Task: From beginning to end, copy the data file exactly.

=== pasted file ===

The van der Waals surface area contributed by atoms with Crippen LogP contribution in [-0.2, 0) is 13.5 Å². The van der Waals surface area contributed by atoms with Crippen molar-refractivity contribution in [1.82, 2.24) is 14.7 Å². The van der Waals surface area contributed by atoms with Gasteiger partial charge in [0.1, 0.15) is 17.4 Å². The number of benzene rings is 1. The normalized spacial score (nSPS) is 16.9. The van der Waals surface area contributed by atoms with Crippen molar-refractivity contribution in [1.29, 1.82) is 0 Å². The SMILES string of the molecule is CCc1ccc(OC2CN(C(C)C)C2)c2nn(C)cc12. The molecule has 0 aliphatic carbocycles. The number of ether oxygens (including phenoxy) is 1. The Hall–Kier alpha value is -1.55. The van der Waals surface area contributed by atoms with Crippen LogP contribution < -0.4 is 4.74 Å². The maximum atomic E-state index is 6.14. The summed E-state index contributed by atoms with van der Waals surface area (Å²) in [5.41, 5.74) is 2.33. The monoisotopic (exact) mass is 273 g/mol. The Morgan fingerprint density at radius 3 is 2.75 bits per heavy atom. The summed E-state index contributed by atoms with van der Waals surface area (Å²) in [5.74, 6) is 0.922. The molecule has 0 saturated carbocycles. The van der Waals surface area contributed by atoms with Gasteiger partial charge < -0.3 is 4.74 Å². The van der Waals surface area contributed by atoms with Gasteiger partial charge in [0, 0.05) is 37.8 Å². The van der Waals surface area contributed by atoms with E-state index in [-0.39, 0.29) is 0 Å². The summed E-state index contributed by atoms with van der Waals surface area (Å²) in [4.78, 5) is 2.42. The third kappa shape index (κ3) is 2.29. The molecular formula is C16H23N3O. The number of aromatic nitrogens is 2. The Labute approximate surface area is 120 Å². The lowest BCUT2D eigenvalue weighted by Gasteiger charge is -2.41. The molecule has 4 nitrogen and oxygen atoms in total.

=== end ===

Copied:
The van der Waals surface area contributed by atoms with Crippen LogP contribution in [-0.2, 0) is 13.5 Å². The van der Waals surface area contributed by atoms with Crippen molar-refractivity contribution in [1.82, 2.24) is 14.7 Å². The van der Waals surface area contributed by atoms with Gasteiger partial charge in [0.1, 0.15) is 17.4 Å². The number of benzene rings is 1. The normalized spacial score (nSPS) is 16.9. The van der Waals surface area contributed by atoms with Crippen molar-refractivity contribution in [1.29, 1.82) is 0 Å². The SMILES string of the molecule is CCc1ccc(OC2CN(C(C)C)C2)c2nn(C)cc12. The molecule has 0 aliphatic carbocycles. The number of ether oxygens (including phenoxy) is 1. The Hall–Kier alpha value is -1.55. The van der Waals surface area contributed by atoms with Crippen LogP contribution < -0.4 is 4.74 Å². The maximum atomic E-state index is 6.14. The summed E-state index contributed by atoms with van der Waals surface area (Å²) in [5.41, 5.74) is 2.33. The monoisotopic (exact) mass is 273 g/mol. The Morgan fingerprint density at radius 3 is 2.75 bits per heavy atom. The summed E-state index contributed by atoms with van der Waals surface area (Å²) in [5.74, 6) is 0.922. The molecule has 0 saturated carbocycles. The van der Waals surface area contributed by atoms with Gasteiger partial charge < -0.3 is 4.74 Å². The van der Waals surface area contributed by atoms with Gasteiger partial charge in [0, 0.05) is 37.8 Å². The van der Waals surface area contributed by atoms with E-state index in [-0.39, 0.29) is 0 Å². The summed E-state index contributed by atoms with van der Waals surface area (Å²) in [4.78, 5) is 2.42. The third kappa shape index (κ3) is 2.29. The molecular formula is C16H23N3O. The number of aromatic nitrogens is 2. The Labute approximate surface area is 120 Å². The lowest BCUT2D eigenvalue weighted by Gasteiger charge is -2.41. The molecule has 4 nitrogen and oxygen atoms in total.